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Guest Post by Josh Porter


Last year, my friend and professor Dr. Gerry Breshears and I delivered a lecture to a mixed bag of Portlanders around the idea of ethical shopping, sweatshops, justice, and how these things intersect with the way of Jesus. For the most part, the evening was a success; topics were broached, awareness raised, questions asked.


The beginnings of a discussion, as it were.


Over the proceeding year, my own shopping ethic has continued to narrow in tandem with its evolution—many of the relevant issues mentioned in late 2014 having improved, worsened, or else changed to such a degree that the lecture’s content became rapidly antiquated. Thing is, as the conversation around labor ethics and the fashion industry is further dragged into the public sphere, more and more sociologists, journalists, activists, bloggers, filmmakers, and consumers alike are asking whether or not anything can really be done.


If so, what?




Back in July a journalist named Michael Hobbes published an essay in the Huffington Post called The Myth of the Ethical Shopper, highlighting the failure of boycotts to effect lasting change in the fashion industry. In May, director Andrew Morgan released a powerful documentary called The True Cost focusing on the detriment of the fashion industry on not just the developing world, but on the planet itself.


One element that struck me about both pieces was their emphasis on what had been a bit of a blindspot in my own shopping rubric: The myth of a voluntary “code of conduct.” More often than not, these codes, publicized by companies like H&M, Target, and Apple—all of whom I had often celebrated—amount to little more than a clever wash, postured to satiate the conflicted shopper.


Barbara Briggs, director of the Institute for Labor Rights, argues in The True Cost that most companies, be it Nike or Urban Outfitters, can readily offer up a code of conduct pledging to uphold safe factory conditions, to offer a fair living wage, to reject forced labor and respect age laws, but that none of these same companies are willing to offer up these voluntary codes to outside enforcement.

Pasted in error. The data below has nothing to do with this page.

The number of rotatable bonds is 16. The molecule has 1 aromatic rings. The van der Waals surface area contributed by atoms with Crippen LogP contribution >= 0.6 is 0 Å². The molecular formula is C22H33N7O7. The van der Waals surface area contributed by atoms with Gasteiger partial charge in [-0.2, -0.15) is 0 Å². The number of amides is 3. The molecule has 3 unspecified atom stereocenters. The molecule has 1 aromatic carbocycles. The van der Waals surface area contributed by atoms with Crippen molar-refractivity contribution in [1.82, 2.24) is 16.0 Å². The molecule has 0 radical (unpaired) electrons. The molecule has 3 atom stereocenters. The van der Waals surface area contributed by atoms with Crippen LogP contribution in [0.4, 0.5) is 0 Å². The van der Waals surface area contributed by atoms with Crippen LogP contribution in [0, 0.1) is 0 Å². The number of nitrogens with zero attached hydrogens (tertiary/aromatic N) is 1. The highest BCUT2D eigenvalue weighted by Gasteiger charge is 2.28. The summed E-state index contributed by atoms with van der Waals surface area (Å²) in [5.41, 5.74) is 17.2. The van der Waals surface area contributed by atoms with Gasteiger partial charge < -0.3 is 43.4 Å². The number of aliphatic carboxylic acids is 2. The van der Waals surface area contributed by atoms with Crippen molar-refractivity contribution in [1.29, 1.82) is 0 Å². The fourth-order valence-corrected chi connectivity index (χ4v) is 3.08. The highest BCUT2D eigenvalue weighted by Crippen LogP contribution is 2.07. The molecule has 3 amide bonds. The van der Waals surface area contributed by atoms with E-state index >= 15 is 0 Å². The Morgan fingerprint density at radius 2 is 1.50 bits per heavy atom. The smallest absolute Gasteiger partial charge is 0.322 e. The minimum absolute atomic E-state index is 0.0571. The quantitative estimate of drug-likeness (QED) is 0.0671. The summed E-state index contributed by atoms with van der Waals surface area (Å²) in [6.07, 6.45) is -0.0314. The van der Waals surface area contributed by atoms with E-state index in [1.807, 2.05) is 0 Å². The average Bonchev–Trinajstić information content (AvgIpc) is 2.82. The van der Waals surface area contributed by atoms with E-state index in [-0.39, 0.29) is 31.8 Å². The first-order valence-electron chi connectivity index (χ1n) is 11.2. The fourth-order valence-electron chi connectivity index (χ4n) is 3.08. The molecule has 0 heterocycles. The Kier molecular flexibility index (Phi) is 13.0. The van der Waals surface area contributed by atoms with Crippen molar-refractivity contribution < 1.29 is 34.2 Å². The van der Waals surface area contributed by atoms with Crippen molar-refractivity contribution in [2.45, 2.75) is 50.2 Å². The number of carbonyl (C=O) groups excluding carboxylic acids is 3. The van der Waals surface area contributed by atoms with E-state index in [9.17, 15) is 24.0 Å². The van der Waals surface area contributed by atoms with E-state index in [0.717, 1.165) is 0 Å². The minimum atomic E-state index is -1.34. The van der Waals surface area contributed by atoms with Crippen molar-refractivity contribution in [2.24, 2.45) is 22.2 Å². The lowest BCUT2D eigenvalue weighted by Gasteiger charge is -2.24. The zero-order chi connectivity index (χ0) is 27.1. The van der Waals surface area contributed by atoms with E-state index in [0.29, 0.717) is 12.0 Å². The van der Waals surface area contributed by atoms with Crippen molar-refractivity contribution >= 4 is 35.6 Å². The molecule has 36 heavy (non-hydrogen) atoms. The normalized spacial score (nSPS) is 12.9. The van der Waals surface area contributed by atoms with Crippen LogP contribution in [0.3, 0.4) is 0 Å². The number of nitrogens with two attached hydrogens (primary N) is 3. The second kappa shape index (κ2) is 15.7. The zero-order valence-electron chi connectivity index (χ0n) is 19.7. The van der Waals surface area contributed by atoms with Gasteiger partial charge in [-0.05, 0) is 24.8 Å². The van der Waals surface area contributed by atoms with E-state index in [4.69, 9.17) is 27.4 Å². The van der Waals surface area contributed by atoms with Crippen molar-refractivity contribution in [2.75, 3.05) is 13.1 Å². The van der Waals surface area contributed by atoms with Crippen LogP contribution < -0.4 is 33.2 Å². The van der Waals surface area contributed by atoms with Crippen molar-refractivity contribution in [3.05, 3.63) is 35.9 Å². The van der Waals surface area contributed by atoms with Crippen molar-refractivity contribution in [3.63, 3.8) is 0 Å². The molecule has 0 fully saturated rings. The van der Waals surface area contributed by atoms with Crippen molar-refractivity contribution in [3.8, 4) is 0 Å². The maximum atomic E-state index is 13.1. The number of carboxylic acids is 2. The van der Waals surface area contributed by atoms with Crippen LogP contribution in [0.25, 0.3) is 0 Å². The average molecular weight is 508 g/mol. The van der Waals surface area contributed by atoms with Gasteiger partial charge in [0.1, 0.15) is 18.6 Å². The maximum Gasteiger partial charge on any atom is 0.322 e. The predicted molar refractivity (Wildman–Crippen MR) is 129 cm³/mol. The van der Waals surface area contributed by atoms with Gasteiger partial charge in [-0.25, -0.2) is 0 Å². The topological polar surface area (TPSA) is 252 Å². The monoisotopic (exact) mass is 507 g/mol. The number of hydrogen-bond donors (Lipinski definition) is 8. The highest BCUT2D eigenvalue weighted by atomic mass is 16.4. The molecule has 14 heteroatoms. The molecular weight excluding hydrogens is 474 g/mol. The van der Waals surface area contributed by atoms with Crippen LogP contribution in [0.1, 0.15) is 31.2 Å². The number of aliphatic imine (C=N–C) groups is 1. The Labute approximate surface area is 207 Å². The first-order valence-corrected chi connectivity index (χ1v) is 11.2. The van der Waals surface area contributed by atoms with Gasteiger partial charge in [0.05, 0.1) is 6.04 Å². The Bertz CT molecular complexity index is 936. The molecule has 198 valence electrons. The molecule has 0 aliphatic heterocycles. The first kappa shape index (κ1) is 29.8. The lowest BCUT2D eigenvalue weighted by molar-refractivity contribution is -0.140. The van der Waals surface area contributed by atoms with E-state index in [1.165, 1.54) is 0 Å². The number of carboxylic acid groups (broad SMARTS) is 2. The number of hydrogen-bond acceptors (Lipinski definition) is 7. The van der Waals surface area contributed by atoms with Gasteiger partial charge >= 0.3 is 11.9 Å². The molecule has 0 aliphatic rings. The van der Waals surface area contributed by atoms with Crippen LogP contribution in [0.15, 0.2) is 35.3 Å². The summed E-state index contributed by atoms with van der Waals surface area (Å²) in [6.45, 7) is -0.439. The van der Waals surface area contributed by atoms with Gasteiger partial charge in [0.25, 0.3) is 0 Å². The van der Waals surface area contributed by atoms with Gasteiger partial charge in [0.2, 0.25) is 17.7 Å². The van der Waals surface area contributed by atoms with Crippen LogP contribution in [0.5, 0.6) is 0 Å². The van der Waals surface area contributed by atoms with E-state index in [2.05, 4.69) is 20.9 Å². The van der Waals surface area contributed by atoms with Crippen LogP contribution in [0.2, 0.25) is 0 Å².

“What we see in case after case after case is that those voluntary codes of conduct are not worth the paper they’re printed on,” she laments in the film.


As a growing crowd gathers around the small window into fashion industry’s dark underbelly, the companies operating therein rush to the dimmer switch. The further we can peer beyond our cheap, disposable garments, beyond even the well-publicized horror of factory conditions, the uglier the view gets.


Toxic waste destroying rivers, landfills that loom over the landscape of the developing world like a rotting monolith. Animals crowded into the most horrific nightmare of birth-to-death agony for the sake of a leather jacket. Villages haunted by genetic defects and mental illness beneath the sweeping mist of pesticide and chemical runoff. All this because shoppers want more, and they want it in rapid succession. 


The gnarled root beneath the heinous tree is fast fashion. The conceit for a robust wardrobe that updates annually. A cheap balm of stuff for our own insecurities, our loneliness, our pain.


I’m becoming increasingly pessimistic about my ability to shop ethically with ease or convenience, but I’m becoming more and more convinced of my ability to need less and less stuff. Where I’m currently stumbling about in my journey and learning is, to many, an extreme approach: Whereas I once shopped only at companies with a certain grade or code or public presence of labor ethics, I’ve begin togive them up in order to zero in on an even smaller bracket of smaller, slower companies that make less, sell less, but that offer a window into their production unheard of by the fashion giants that surround them.


A company called Everlane is a wonderful example of this: They have don’t have hundreds of factories, they have 8. Three of them are here in the states, and all of them can be explored in detail on the companies website to a degree absolutely unheard of by a huge conglomerate. A new company in Portland called Age to Come Apparel is working toward the same end for kids.


Of course there are fewer options, fewer items, fewer stores.


More and more, I wonder if our willingness to have less—in particular a simpler and less convenient wardrobe, at least to the American mind—will be an element that affects actual change. 


To be sure, a conversation like this one is terribly dense, with a a level of nuance required one can not hope to achieve in a brief blog. The many components necessary to bring about a better and lasting way in the fashion industry won’t be as simple as a new shopping ethic alone, but it is one place to begin.


For those of us that follow Jesus as teacher and Lord, we often imagine Jesus radical rejection of materialism and wealth as something of a stoic, monastic discipline—an affront to the status quo alone. Interestingly, the more I loose my grip on stuff, the more I find myself not only contented with less, but quite happier with less. 


Less isn’t just a rejection of things as they are, less is a better way to be human. 


Jesus was on to something.